Under the "Shoot First" law, as long as the shooter "is not engaged in unlawful activity" and is "attacked in any other place where he or she has a right to be" the shooter has the right to use deadly force. Therefore, if a fistfight escalates to lethal violence, the shooter could receive immunity under the law even if he initiated the confrontation, as long as he "reasonably believed" that firing the gun was necessary to prevent a "forcible felony" or "great bodily harm" to himself.
Sweeping Immunity for Negligent Shooters
The Shoot First law provides for broad immunity from civil suits and criminal prosecution for shooters who reasonably believed the use of deadly force was necessary to prevent bodily harm or prevent a forcible felony. Nothing in the law would preserve the right of an innocent bystander who was shot in the incident to pursue a civil action against the shooter for negligence in the handling of a firearm. The shooter could receive immunity for shooting recklessly into a crowd, as long as he reasonably believed he was in serious danger.
By Doug Giles Oct 1, 2005 Talk show host and columnist
“. . . if you do that which is evil, be afraid.”
As of this Saturday, October 1, 2005, the law abiding citizens of Florida have been “given back” the already God-given, Constitution-given and no-duh-right to defend themselves, and if need be, use deadly force in so doing. That’s right . . . if you decide to rape, rob, car jack or accost a Floridian, you might want to think twice about that brain fart, as that may be the last thing you do before your soul wings its way to Hades.
If you’re the little weed contemplating these things, you should reflect a bit longer on the wisdom of this course of violent action, because we the people can now wale on you and be protected from criminal prosecution and/or an inane civil suit.
Here’s what Floridians are now afforded via The Castle Doctrine. This beautiful new law basically gives the average Joe who gets criminally assaulted while minding his own beeswax three essentials things:
1. It establishes, by law, the presumption that if a moron has the moxie to forcibly enter my home or vehicle that he is probably not there to borrow sugar, rather to cause death or bodily harm. Therefore, I can either impale said dipstick, on a sword, or dust him with 00 Buck, or unload my Sig in his surprised face, or double tap his center mass with my .450/400-3 ¼ Nitro Express double rifle I bought to hunt Africa’s most deadliest game. Yes, beginning this Saturday, good Floridian men can put down bad foolish men who violate the sanctity of our Castles.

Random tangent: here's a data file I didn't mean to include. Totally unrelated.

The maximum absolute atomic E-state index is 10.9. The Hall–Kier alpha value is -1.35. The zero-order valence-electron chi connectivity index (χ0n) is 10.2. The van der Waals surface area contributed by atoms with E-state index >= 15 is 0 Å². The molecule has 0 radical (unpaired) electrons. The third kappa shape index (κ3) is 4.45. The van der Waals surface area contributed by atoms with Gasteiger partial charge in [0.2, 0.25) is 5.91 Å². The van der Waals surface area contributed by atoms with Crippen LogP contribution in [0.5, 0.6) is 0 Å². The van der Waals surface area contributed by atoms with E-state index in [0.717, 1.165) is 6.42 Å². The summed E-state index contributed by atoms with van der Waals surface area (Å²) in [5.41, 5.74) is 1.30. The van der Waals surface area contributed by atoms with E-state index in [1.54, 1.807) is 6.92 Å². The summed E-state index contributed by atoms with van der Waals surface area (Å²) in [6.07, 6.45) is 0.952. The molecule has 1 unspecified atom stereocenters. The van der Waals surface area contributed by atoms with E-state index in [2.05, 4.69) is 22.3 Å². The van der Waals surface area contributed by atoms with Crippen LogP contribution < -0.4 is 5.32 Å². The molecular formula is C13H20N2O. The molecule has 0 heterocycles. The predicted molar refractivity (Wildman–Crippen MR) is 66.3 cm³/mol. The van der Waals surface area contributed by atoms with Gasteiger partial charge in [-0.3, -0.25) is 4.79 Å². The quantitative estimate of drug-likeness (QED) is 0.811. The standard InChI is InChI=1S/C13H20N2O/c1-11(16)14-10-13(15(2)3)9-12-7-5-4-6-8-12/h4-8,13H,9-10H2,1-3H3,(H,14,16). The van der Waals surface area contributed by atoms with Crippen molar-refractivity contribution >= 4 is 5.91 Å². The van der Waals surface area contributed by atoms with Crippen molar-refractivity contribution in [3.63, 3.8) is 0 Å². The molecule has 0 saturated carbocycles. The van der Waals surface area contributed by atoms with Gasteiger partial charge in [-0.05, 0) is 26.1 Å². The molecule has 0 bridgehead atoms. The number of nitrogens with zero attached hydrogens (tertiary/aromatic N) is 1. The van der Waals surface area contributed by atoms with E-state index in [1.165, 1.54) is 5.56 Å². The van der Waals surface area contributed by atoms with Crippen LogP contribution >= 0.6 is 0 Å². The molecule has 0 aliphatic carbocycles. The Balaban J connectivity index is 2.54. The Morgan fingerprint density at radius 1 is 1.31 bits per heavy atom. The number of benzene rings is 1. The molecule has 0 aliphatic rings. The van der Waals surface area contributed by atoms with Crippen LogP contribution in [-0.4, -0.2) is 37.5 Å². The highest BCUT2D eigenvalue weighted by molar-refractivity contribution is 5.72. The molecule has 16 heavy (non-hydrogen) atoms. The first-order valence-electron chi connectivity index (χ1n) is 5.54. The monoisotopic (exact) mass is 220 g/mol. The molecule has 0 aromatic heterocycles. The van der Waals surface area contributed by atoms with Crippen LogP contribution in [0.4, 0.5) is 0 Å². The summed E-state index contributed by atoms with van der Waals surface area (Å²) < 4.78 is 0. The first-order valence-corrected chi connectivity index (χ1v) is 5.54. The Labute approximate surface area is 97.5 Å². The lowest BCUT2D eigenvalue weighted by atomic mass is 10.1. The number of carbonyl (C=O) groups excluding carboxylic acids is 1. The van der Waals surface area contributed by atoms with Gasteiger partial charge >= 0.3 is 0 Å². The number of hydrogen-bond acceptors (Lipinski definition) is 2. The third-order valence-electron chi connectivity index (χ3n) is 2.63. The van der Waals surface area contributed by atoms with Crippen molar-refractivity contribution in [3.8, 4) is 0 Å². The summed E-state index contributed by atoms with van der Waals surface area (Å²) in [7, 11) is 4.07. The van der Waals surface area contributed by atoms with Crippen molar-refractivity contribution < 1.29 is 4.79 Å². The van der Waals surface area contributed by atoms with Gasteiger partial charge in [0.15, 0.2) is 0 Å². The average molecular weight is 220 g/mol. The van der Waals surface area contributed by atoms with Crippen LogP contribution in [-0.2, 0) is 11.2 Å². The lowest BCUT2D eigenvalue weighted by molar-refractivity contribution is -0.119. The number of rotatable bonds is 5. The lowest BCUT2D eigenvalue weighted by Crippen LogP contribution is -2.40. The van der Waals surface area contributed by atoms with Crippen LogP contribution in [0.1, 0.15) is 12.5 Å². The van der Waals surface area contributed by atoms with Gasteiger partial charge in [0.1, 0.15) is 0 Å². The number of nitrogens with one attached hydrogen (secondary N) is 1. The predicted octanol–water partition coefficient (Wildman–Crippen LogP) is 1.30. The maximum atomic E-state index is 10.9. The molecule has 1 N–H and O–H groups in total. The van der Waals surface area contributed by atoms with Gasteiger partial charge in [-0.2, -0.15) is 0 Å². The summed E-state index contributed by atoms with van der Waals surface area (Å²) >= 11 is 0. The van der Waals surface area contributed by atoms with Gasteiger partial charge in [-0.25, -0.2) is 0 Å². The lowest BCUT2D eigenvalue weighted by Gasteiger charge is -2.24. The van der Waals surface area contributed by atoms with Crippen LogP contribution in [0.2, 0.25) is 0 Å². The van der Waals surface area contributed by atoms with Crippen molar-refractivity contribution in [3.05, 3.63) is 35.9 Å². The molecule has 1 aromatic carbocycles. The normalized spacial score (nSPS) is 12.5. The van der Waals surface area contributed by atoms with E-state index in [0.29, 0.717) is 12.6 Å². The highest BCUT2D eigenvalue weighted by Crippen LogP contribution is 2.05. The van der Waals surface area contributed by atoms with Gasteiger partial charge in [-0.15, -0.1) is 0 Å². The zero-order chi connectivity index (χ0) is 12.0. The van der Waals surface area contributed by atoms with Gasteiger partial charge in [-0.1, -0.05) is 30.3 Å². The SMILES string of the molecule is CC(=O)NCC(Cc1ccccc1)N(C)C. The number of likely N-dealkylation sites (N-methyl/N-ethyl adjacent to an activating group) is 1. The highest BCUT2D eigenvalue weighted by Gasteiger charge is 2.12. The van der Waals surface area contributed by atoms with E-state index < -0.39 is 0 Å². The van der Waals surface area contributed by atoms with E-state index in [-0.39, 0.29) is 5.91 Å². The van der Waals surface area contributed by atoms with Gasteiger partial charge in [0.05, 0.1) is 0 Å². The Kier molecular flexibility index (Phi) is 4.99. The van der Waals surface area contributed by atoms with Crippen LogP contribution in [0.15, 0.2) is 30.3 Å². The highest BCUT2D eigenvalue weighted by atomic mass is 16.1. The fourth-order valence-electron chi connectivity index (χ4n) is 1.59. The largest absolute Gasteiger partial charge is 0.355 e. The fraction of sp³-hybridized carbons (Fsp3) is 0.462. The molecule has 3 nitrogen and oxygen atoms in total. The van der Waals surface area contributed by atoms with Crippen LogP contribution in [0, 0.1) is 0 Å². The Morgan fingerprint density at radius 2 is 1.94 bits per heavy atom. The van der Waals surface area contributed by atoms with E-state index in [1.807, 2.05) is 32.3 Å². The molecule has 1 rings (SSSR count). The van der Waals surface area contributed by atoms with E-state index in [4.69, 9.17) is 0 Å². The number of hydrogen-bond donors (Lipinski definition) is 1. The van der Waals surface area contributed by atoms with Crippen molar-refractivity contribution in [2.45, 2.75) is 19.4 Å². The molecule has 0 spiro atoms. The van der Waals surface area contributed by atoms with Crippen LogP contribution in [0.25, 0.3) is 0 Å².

2. It removes my duty to turn the other cheek and runaway when I’m being attacked. Look, if bloggers, columnists and radio show hosts want to have fun at my expense, I have no other recourse but to absorb their personal insults, laugh it off and not go postal, i.e., to turn the other cheek. However, if my family, or I or others in my vicinity are being physically assaulted in a place in which we have a perfect right to be, then I can stand my ground and drop the assailant to the pavement if I have reason to believe he intends to do us bodily harm. Matthew 5:39 does not apply to rapists, burglars, attempted murderers, gangbangers, terrorists or similar stooges.
3. In addition, after the deceased violent aggressor’s spirit is tooling its way to Dante’s slow roast BBQ and I’m comforting my family and friends as I wipe gun powder residue off my hands, thanks to The Castle Doctrine, I can rest assured that I am protected from a therapeutic culture and the soulless lawyers it has spawned. Imagine that . . . a law on the side of a law abiding person. It’s crazy!
You know, it’s not a cheerful thought, but think of the reverb that’ll shoot through criminal communities in the Sunshine State when one of their ilk gets killed by a good citizen for trying to be tough guy.
What do you think the still living idiot friends of the deceased punk are going to think when they learn that their 19-year old Darwinian-holdover buddy got Glocked by a young woman who refused to be raped by him? Think of the empowerment that this theoretical babe will give to other chicas minding their own business, as she leads the pack by not taking any crud from criminals—Castle Doctrine style!
Imagine the laughter of the cackling fools ceasing when instead of bringing home video footage of their friends beating and kicking an old man in the parking lot of a Target for fun, they have on their memory stick a 35 second blip of a retiree laying one of their multi-tattooed lads to rest with a Smith & Wesson 686. Oops! Now you little wannabe criminals didn’t plan on that happening this evening, did you?
In addition, won’t it be a relief to see bloodless lawyers no longer having a psychobabble, legalese, this-is-why-my-client-robbed-raped-burgled-or-murdered leg to stand on?
Won’t it be liberating to not hear on the local news that the perpetrator was actually the victim, and the one who defended himself is evil?
Aren’t you getting sick of hearing how the felon was not responsible for his crime because he had low blood sugar, abnormal peer pressure, societal oppression, or that he didn’t get enough attention during his delicate years, was off his meds and was not aware of the ramifications of such criminal mischief because George W. Bush under funded his education? Isn’t it freeing to now know that you can protect your person and property instead of helplessly running from bad people, bad judges and bad lawyers?
Yes, thanks to Sen. Durrell Peaden and Rep. Dennis Baxley, the law’s sponsors, and Gov. Jeb Bush, who signed the bill into law, The Castle Doctrine has now gone into effect, and I guarantee we will begin to see the sun set on those who would do harm in the Sunshine State.
Only those who do evil need to be afraid.
* Logon to ClashRadio.com and pick up a copy of Giles’ latest teaching DVD, Ruling in Babylon, filmed before a very live audience in Cape Town, South Africa. Also, check out Doug’s interview with the “father” of Compassionate Conservatism, Marvin Olasky.
Find this story at: http://www.townhall.com/opinion/columns/douggiles/2005/10/01/158897.html
War On Fairness
- John Steinbeck